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Brain chip allows woman to 'speak' 11 years after being diagnosed with same disorder that killed Stephen Hawking
Featured Image Credit: Stanford Medicine / Willett, Kunz, et al.

Brain chip allows woman to 'speak' 11 years after being diagnosed with same disorder that killed Stephen Hawking

Pat Bennett lost the ability to talk due to ALS

Tiny brain chips have enabled a woman to ‘speak’ again, 11 years since she started suffering from the same disorder that killed Stephen Hawking.

Pat Bennett, 68, used to ride horses, jog daily, and work in human resources before her life was taken over in 2012.

The woman has amyotrophic lateral sclerosis (ALS), a neurological disease that affects motor neurones in the brain and spinal cord which control voluntary muscle movement - such as talking.

It’s the same disease that recently took the life of Sandra Bullock’s partner Bryan Randall as well as the famed physicist Hawking in 2018.

But a clinical trial at Stanford University has given Bennett a new light.

Four ‘baby-aspirin-sized’ sensors have been implanted into her brain.

Pat Bennett had the brain implants to help her speak again.
Stanford Medicine/Willett, Kunz, et al

She is now able to communicate her thoughts directly from her mind to a computer monitor at a record-breaking 62 words per minute.

Professor Philip Sabes of the University of California, who co-founded Elon Musk’s Neuralink, described this new study as a ‘big breakthrough’.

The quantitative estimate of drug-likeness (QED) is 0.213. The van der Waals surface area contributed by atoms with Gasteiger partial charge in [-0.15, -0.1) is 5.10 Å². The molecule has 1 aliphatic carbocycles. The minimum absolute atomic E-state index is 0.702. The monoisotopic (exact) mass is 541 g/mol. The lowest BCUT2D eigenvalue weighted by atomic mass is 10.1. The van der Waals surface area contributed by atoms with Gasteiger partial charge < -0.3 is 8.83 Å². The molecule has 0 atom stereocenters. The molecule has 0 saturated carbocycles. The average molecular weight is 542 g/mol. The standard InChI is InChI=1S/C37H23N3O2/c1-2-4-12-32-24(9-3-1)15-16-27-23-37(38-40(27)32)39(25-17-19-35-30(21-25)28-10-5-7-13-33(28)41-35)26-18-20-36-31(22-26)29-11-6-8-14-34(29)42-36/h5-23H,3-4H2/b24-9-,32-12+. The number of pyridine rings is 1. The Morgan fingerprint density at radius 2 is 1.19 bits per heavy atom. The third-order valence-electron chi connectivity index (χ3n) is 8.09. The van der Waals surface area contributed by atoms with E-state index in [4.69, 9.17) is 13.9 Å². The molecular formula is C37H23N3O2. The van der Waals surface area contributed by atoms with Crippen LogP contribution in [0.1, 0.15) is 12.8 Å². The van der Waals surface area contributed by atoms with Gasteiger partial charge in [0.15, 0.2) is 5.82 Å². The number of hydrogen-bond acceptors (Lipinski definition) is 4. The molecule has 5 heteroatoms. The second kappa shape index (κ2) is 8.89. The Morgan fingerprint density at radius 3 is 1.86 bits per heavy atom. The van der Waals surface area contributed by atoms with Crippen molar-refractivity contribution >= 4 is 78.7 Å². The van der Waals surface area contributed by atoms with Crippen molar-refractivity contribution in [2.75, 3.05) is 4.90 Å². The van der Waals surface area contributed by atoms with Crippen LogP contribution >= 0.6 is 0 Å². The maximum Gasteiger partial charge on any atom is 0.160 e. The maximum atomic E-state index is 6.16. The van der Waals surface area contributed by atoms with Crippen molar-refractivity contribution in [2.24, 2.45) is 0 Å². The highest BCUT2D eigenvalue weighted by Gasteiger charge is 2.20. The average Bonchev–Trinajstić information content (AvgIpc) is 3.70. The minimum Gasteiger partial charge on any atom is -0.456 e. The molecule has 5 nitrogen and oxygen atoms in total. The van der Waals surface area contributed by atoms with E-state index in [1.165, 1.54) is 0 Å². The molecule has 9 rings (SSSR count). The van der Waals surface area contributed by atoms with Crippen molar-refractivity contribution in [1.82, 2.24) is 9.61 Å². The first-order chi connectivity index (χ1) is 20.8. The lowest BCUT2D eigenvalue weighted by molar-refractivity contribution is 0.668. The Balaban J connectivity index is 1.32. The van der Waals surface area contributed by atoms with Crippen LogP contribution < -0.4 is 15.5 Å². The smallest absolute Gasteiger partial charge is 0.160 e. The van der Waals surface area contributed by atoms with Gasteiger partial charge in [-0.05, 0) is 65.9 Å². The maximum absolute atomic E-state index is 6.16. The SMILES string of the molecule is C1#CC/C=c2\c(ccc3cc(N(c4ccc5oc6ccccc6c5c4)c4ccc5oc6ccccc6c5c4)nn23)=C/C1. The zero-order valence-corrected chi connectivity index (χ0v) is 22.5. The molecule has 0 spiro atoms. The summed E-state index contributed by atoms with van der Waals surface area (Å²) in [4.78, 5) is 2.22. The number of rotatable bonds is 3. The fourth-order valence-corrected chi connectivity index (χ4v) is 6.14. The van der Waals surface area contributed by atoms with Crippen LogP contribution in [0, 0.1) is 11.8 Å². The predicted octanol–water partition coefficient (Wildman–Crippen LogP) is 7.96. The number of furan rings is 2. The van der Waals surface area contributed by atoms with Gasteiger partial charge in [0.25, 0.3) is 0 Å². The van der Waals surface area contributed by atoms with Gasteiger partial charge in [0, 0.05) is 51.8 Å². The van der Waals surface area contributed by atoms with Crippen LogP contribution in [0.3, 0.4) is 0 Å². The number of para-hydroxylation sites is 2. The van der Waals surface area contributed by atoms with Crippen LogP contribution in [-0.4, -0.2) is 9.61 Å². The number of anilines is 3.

He previously told MIT Technology Review: “The performance in this paper is already at a level which many people who cannot speak would want, if the device were ready.

“People are going to want this.”

With each one lasting around four hours, Bennett went through 26 sessions working with an AI algorithm.

She helped to train it to identify which brain activity corresponds to 39 key phonemes - that’s sounds to you and me - used in spoken English.

Sandra Bullock's partner Bryan Randall recently lost his life to the disease.
Jackson Lee/GC Images/ Getty

During each training session, Bennet would try and effectively communicate roughly 260 to 480 sentences - selected randomly.

They picked out these sentences from a collection of conversations over the phone collected by a calculator-maker company back in the 90s.

Helping Bennett get her ability to chat back, the sentences included things like: “It’s only been that way in the last five years.”

Despite managing an error rate, the algorithm’s speed is moving at three times faster than previous models and at 62, it’s getting closer to the natural rate of human conversation of arounf 160 words per minute.

As reported by Daily Mail, Bennett wrote via email: “These initial results have proven the concept, and eventually technology will catch up to make it easily accessible to people who cannot speak.

“For those who are nonverbal, this means they can stay connected to the bigger world.”

Bennett’s experience of ALS was a rarer variety as she adds: “When you think of ALS, you think of arm and leg impact.

“But in a group of ALS patients, it begins with speech difficulties. I am unable to speak.”

Topics: Health, Science, Technology, US News